IEEE International Conference on Computer Communications
29 April - 2 May 2019 // Paris, France

Keynote

Networks Capable of Change

Jennifer Rexford
Princeton University

Abstract. The early designers of the Internet fostered tremendous innovation by leaving much of the network’s functionality to the programmable computers at its periphery.  Unfortunately, the *inside* of the network has been much harder to change.  Yet, changing the network is important to make the Internet more reliable, secure, performant, and cost-effective.  The networking research community has struggled for many years to make networks more programmable. What has worked, and what hasn't, and what lessons have we learned along the way? This talk offers my perspective on these questions, through a 25-year retrospective of research on programmable networks, focusing on my own research experiences as well as reflections on major trends in the field. The talk advocates a sort of “ambitious pragmatism” that approaches an ambitious long-term goal (a programmable network infrastructure) through smaller, pragmatic steps while keeping an eye on the prize.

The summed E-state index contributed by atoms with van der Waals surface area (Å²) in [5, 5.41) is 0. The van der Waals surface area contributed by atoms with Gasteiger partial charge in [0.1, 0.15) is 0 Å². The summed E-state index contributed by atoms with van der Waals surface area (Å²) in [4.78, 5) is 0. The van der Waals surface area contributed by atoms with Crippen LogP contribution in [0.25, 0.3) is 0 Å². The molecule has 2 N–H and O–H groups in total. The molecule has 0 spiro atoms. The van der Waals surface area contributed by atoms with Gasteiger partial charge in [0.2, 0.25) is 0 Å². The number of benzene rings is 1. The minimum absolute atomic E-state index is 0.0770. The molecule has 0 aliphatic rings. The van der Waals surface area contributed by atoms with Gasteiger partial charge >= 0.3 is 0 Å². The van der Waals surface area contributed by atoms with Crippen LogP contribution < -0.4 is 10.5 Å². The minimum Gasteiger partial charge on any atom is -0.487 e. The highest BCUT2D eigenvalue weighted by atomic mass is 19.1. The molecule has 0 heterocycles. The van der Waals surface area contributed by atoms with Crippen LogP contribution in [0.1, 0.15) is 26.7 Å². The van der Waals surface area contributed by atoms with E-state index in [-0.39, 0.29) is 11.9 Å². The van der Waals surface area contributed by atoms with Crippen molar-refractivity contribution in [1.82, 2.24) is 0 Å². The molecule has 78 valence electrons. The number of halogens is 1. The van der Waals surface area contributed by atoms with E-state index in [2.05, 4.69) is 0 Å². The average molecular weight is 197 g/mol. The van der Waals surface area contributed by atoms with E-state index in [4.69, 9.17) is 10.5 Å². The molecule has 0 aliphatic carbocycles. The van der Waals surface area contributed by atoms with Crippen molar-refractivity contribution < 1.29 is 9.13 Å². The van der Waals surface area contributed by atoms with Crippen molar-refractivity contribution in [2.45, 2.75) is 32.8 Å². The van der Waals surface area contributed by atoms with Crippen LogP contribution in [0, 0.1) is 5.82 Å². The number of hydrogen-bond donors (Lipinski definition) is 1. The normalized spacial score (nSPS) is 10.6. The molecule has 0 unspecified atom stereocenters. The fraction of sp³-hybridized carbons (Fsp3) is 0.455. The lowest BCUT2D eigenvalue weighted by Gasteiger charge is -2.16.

Biography. Jennifer Rexford is the Gordon Y.S. Wu Professor of Engineering and the Chair of Computer Science at Princeton University.  Before joining Princeton in 2005, she worked for eight years at AT&T Labs--Research.  Jennifer received her BSE degree in electrical engineering from Princeton University in 1991, and her PhD degree in electrical engineering and computer science from the University of Michigan in 1996. She is co-author of the book "Web Protocols and Practice" (Addison-Wesley, May 2001). She served as the chair of ACM SIGCOMM from 2003 to 2007, and currently serves on Computing Community Consortium council, the board of the P4 Language Consortium, and the editorial board of IEEE/ACM Transactions on Networking.  Jennifer received the ACM Grace Murray Hopper Award, the ACM Athena Lecturer Award, the NCWIT Harrold and Notkin Research and Graduate Mentoring Award, the ACM SIGCOMM award for lifetime contributions, and the IEEE Internet Award.  She is an ACM Fellow, an IEEE Fellow, and a member of the American Academy of Arts and Sciences and the National Academy of Engineering.

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